June 30, 2008
First Subjects Enrolled in Epigenomics Sponsored PRESEPT Colorectal Cancer Screening Study; Multi-Center Study in U.S. And Germany Enrolling Up to 7,500 Individuals Aims At Demonstrating the Benefits of Colorectal Cancer Population Screening With Epigeno
SEATTLE and BERLIN, June 30, 2008 (PRIME NEWSWIRE) -- Epigenomics AG (Frankfurt:ECX), a molecular diagnostics company focusing on the development and commercialization of products for cancer detection based on DNA methylation, today announced the enrollment of the first subjects in the PRESEPT study.
"We are excited that our PRESEPT study is now well under way as scheduled. PRESEPT is a unique endeavor: It is one of the largest colorectal cancer screening studies ever, and is the first to prospectively evaluate a molecular marker for blood-based colorectal cancer screening," commented Geert Nygaard, Chief Executive Officer of Epigenomics. "The study will support the imminent clinical validation and commercial launch of our partners' diagnostics tests based on our biomarker and technology. The PRESEPT study is a great leap forward in the realization of our vision of detecting cancers based on DNA methylation patterns with a standard blood test."PRESEPT is a multi-center, multi-national clinical study sponsored by Epigenomics prospectively evaluating the clinical performance of Epigenomics' proprietary biomarker, Septin 9, for colorectal cancer population wide screening of guideline-eligible individuals. With the data generated in the PRESEPT study, Epigenomics intends to demonstrate that colorectal cancer early detection with a blood test based on Septin 9 will meet the requirements of current U.S. screening guidelines for non-invasive screening tests. To support future coverage by health insurers, the performance characteristics established in PRESEPT will be used to determine the potential health economic benefit of blood based colorectal cancer screening using a validated model developed by Uri Ladabaum, M.D., M.S., University of California, San Francisco, CA. Further, Epigenomics will provide industry partners developing Septin 9 IVD tests access to the PRESEPT samples and data to perform pivotal clinical trials necessary to obtain regulatory approvals.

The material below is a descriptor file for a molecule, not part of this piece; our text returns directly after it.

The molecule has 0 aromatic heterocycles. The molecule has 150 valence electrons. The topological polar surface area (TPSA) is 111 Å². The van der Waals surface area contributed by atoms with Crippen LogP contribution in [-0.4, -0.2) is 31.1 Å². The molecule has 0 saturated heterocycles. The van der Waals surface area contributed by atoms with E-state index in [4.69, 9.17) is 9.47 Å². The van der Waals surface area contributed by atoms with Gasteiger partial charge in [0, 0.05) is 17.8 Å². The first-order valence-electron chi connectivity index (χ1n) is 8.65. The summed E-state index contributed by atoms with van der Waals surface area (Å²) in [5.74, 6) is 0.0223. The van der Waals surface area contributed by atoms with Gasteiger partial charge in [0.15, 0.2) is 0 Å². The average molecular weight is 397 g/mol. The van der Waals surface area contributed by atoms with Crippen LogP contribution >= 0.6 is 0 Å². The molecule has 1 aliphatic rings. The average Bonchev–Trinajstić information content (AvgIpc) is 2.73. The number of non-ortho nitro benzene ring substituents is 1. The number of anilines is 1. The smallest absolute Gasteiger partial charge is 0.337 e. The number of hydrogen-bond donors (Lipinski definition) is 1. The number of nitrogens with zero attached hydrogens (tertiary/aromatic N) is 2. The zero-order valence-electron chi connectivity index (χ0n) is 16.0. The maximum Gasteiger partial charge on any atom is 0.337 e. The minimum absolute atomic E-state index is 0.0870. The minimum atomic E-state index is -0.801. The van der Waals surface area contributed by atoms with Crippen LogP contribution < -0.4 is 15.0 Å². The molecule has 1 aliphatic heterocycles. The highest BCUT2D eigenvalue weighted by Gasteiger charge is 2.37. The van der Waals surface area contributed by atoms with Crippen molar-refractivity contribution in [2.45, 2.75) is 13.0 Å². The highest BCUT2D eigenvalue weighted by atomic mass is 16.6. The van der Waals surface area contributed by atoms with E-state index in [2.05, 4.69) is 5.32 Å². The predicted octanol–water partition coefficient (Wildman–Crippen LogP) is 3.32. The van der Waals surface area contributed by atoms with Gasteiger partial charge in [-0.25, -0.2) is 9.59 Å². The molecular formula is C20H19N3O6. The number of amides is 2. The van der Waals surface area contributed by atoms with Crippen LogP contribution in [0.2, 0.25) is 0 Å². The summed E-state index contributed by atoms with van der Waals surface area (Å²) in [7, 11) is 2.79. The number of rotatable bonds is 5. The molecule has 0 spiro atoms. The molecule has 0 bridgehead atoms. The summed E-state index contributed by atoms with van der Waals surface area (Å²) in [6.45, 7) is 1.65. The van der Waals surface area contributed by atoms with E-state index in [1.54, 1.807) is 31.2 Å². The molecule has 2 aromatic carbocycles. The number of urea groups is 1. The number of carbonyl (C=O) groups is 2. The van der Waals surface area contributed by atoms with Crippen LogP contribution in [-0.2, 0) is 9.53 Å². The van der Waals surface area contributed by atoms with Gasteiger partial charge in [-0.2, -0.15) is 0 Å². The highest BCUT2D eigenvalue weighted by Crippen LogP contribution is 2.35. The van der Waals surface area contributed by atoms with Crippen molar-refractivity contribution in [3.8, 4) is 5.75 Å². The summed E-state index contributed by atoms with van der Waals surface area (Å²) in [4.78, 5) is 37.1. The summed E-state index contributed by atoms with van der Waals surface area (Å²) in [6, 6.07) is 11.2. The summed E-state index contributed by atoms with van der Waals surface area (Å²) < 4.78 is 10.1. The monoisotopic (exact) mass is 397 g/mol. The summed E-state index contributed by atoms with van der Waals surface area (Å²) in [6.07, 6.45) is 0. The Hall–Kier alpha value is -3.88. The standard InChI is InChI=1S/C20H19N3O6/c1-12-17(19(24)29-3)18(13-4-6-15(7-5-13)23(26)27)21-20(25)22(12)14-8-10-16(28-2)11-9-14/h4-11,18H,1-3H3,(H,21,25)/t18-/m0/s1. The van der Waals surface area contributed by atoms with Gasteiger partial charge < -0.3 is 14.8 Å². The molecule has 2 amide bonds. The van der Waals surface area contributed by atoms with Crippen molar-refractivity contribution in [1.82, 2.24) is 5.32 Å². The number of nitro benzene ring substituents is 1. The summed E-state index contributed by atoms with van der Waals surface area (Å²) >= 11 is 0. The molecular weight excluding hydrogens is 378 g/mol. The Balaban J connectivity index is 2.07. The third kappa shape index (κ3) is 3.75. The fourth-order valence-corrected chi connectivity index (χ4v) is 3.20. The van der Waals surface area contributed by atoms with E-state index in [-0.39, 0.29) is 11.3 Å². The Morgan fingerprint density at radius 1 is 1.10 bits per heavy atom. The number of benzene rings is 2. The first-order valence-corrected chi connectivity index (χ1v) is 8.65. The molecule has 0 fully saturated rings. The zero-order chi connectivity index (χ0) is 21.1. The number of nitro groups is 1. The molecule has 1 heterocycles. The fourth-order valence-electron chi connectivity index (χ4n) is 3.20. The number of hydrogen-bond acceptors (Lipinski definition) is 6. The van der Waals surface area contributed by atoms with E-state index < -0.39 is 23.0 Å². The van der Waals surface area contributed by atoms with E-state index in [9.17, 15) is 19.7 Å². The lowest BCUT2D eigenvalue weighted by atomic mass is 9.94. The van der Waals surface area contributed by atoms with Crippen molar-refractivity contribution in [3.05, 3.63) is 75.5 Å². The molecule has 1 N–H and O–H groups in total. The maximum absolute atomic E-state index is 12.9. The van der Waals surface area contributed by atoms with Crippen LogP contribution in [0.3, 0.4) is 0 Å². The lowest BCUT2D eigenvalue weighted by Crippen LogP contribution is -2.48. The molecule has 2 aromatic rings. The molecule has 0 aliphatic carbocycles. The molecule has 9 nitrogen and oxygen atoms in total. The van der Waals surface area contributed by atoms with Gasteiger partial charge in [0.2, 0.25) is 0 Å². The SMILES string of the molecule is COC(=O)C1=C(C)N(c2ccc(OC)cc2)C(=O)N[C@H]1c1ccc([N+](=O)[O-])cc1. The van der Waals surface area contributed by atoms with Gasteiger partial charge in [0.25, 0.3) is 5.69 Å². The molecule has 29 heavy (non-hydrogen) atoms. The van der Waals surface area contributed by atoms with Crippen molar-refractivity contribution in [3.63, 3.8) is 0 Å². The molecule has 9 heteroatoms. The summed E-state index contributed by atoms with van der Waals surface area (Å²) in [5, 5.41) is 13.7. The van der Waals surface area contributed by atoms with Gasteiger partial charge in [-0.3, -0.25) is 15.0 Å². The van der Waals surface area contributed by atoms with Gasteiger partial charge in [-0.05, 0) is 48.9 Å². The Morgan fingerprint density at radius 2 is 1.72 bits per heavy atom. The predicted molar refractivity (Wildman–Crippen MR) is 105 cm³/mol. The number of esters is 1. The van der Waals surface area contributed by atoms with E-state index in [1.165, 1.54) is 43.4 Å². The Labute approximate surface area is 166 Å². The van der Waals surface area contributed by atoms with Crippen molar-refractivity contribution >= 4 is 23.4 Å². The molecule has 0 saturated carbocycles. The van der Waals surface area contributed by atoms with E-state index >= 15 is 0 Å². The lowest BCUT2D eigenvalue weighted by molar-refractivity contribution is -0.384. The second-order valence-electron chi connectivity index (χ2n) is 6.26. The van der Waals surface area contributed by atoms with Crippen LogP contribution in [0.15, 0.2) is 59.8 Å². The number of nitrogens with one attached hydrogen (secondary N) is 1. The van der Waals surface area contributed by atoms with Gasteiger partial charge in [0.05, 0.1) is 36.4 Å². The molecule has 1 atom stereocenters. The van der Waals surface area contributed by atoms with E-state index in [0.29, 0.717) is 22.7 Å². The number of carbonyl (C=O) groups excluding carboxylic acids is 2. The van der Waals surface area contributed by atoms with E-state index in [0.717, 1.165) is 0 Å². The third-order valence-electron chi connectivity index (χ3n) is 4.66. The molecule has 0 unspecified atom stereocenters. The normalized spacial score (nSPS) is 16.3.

The study is planned to enroll up to 7,500 asymptomatic subjects with average to increased risk for colorectal cancer aged 50 or older that are scheduled for a regular screening colonoscopy at 12 to 14 clinical sites in the U.S. and Germany. This population is expected to harbor about 50 cases of undetected colorectal cancer. For each subject, blood samples are collected prior to bowel prep for colonoscopy and analyzed for methylated Septin 9 DNA by Epigenomics' partner Quest Diagnostics. The results of Septin 9 testing are compared to the data obtained by colonoscopy, the gold standard for definitive colorectal cancer diagnosis. For the cases where polyps or cancerous lesions are identified during colonoscopy, further clinical and pathological data will be included in the classification of disease.